Using weight language is using any language around weight. Kids are concrete thinkers (especially children under age 12) so it is helpful to take care with the language we use when discussing their weight. Focusing on weight gain or using terms such as “overweight” “obese” or “fat” can lead to internalized weight stigma which we know can cause physical and psychological harm to children. Long term implications of children exposed to weight-centered language include increased dieting, unhealthy weight loss techniques (i.e. purging via vomiting, diet pills, laxatives), binge eating and eating disorders. Kids exposed to weight stigma are also less likely to participate in exercise. Dr. Brown keeps this in mind when going into a visit to discuss the growth chart.
Access to fresh foods, distance to parks, places to safely move and exercise, parent availability to facilitate outdoor activities in one study were all associated with an increased risk of pediatric obesity. There is a dose dependent increased risk of adult obesity with Adverse Childhood Events (ACEs). The most feasible thing we can do in the clinic with patients (outside the sphere of advocacy) is identifying and preventing ACEs and meeting families where they are at to make positive changes for their children.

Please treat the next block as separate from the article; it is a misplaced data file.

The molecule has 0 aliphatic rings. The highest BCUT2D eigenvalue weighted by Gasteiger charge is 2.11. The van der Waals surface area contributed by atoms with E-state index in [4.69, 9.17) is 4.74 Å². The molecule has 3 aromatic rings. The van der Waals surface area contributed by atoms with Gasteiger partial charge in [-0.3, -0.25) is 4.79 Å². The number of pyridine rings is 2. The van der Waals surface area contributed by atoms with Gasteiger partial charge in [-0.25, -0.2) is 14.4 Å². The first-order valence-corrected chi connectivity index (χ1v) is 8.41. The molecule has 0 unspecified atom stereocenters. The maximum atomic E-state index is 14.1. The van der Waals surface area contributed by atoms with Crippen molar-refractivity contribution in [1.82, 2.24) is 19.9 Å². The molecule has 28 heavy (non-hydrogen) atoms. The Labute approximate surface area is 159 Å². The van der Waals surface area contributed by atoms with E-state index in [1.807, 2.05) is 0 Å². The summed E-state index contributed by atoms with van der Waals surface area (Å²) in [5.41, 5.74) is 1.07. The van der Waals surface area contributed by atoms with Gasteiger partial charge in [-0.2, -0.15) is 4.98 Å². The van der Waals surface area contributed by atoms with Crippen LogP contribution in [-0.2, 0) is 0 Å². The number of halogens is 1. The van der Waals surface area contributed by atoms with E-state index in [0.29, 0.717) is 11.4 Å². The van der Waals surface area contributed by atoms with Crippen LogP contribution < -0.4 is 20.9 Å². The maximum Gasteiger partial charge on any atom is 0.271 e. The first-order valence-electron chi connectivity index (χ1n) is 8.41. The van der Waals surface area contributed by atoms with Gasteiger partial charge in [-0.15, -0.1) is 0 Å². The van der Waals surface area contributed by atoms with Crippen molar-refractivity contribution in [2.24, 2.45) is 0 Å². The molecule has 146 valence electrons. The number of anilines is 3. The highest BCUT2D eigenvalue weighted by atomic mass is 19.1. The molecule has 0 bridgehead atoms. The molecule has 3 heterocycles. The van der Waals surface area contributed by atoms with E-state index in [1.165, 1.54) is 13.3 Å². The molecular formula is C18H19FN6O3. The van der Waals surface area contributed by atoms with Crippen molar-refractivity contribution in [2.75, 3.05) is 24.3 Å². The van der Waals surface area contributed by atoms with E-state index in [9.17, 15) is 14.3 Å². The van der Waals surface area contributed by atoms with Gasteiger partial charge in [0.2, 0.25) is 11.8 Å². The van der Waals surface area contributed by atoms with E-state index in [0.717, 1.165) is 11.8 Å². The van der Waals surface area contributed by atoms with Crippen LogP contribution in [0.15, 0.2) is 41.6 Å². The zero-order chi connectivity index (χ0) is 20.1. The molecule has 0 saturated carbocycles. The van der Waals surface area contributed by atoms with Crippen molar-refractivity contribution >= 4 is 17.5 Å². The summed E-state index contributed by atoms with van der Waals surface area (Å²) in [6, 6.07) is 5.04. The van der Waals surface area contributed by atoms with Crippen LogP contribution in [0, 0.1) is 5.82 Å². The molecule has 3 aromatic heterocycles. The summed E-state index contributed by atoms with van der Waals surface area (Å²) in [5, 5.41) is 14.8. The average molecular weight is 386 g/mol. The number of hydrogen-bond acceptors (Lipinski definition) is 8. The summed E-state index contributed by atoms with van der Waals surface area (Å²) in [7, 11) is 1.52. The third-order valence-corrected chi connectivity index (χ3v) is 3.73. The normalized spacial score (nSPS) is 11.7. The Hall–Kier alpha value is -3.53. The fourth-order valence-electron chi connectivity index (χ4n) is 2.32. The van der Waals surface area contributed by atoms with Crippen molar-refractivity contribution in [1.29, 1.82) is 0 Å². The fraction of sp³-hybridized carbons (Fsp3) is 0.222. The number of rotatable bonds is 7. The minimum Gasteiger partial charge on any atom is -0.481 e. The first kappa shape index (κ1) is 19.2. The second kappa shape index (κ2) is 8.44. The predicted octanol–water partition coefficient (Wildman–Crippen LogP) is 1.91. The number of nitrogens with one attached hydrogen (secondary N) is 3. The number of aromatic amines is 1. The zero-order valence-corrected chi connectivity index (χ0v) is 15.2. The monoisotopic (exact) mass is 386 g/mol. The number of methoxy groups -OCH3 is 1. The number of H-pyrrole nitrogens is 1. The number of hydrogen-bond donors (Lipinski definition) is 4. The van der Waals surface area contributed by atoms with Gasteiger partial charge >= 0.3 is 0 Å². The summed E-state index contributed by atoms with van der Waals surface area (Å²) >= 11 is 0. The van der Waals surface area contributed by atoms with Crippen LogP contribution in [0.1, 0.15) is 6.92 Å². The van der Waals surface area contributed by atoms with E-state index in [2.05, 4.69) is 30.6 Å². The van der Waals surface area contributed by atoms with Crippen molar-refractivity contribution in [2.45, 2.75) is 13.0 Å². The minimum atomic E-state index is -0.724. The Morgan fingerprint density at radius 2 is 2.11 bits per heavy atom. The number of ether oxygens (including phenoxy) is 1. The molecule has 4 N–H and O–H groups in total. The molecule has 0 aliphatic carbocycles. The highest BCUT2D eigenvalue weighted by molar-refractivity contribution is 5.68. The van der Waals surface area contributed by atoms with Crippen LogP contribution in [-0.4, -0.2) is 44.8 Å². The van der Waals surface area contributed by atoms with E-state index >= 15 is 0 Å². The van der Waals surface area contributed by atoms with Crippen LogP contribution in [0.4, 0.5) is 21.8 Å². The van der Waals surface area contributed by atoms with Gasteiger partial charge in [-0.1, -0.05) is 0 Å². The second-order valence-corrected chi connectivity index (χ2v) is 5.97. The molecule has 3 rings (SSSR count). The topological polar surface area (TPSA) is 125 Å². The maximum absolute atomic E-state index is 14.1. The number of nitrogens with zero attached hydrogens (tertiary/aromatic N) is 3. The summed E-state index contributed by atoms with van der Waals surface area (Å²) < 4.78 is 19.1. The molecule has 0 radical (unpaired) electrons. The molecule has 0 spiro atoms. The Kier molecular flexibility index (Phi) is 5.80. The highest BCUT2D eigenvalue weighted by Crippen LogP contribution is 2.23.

The CDC website states that the data used to create the BMI scales were derived from information collected on national surveys of growth measurements of children in the US from 1963-65 and 1988-1993. The percentiles by age were created based on expert consensus (lowest level of evidence when it comes to population health screening). It may be a useful tool in some situations but we need to be looking at the patient as a whole when helping assess their health rather than relying on the BMI scale. Several studies (1, 2) have pointed out flaws in the application of the pediatric BMI scale (both in research and clinical practice) as there is significant variability between children of different racial/ethnic backgrounds and a lack of reliability in predicting risk of metabolic syndrome.
Intuitive Eating: A Revolutionary Anti-Diet Approach by Evelyn Tribole and Elyse Resch
Christy Harrison, author of Anti-Diet and podcast producer of Food Psych Feeding Littles
How to Raise an Intuitive Eater: Raising the Next Generation with Food and Body Confidence
“Lose Hate Not Weight” Ted Talk and You Have the Right to Remain Fat by Virgie Tovar
Pediatrics: “The utility of body mass index as a measure of body fatness in children and adolescents: differences by race and gender”
Pediatrics: “Do changes in body mass index percentile reflect changes in body composition in children? Data from the Fels Longitudinal Study”
Listeners will be able to describe the principles behind a health at every size approach, gain evidenced based nutrition and activity recommendations for all children, and develop skills to utilize and model weight-neutral language in counseling.
After listening to this episode listeners will…
Dr. Brown reports no relevant financial disclosures. The Cribsiders report no relevant financial disclosures.
Raymond-Kolker R, Brown C, Lee N, Masur S, Chiu C, Berk J. “#59: Weight, Weight…Don’t Tell Me! Countering Weight-Stigma While Providing Evidence-Based Nutrition and Preventative Health Counseling” The Cribsiders Pediatric Podcast. https:/www.thecribsiders.com/ August 10, 2022.